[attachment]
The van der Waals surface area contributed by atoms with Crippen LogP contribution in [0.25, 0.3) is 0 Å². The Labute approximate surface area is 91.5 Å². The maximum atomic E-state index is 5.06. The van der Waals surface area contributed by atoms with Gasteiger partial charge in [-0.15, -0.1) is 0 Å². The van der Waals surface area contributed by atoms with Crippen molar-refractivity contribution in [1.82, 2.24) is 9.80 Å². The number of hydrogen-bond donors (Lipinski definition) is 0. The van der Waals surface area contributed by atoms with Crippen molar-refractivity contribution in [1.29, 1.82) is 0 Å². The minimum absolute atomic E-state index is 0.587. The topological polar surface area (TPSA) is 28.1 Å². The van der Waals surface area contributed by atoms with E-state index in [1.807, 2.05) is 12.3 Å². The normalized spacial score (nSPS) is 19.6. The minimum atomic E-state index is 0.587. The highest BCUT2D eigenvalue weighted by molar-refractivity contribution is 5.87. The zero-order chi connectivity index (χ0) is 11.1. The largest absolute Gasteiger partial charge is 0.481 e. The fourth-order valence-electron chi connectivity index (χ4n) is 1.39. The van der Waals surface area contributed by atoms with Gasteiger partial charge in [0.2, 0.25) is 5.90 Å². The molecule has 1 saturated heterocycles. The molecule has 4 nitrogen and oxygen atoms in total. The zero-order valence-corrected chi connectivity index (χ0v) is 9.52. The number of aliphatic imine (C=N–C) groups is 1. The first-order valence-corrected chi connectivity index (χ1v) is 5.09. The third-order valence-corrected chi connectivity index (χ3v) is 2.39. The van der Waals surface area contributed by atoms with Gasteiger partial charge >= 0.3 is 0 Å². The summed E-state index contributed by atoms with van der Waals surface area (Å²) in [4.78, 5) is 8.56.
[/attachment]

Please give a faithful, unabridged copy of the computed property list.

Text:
The van der Waals surface area contributed by atoms with Crippen LogP contribution in [0.25, 0.3) is 0 Å². The Labute approximate surface area is 91.5 Å². The maximum atomic E-state index is 5.06. The van der Waals surface area contributed by atoms with Gasteiger partial charge in [-0.15, -0.1) is 0 Å². The van der Waals surface area contributed by atoms with Crippen molar-refractivity contribution in [1.82, 2.24) is 9.80 Å². The number of hydrogen-bond donors (Lipinski definition) is 0. The van der Waals surface area contributed by atoms with Crippen molar-refractivity contribution in [1.29, 1.82) is 0 Å². The minimum absolute atomic E-state index is 0.587. The topological polar surface area (TPSA) is 28.1 Å². The van der Waals surface area contributed by atoms with E-state index in [1.807, 2.05) is 12.3 Å². The normalized spacial score (nSPS) is 19.6. The minimum atomic E-state index is 0.587. The highest BCUT2D eigenvalue weighted by molar-refractivity contribution is 5.87. The zero-order chi connectivity index (χ0) is 11.1. The largest absolute Gasteiger partial charge is 0.481 e. The fourth-order valence-electron chi connectivity index (χ4n) is 1.39. The van der Waals surface area contributed by atoms with Gasteiger partial charge in [0.2, 0.25) is 5.90 Å². The molecule has 1 saturated heterocycles. The molecule has 4 nitrogen and oxygen atoms in total. The zero-order valence-corrected chi connectivity index (χ0v) is 9.52. The number of aliphatic imine (C=N–C) groups is 1. The first-order valence-corrected chi connectivity index (χ1v) is 5.09. The third-order valence-corrected chi connectivity index (χ3v) is 2.39. The van der Waals surface area contributed by atoms with Gasteiger partial charge >= 0.3 is 0 Å². The summed E-state index contributed by atoms with van der Waals surface area (Å²) in [4.78, 5) is 8.56.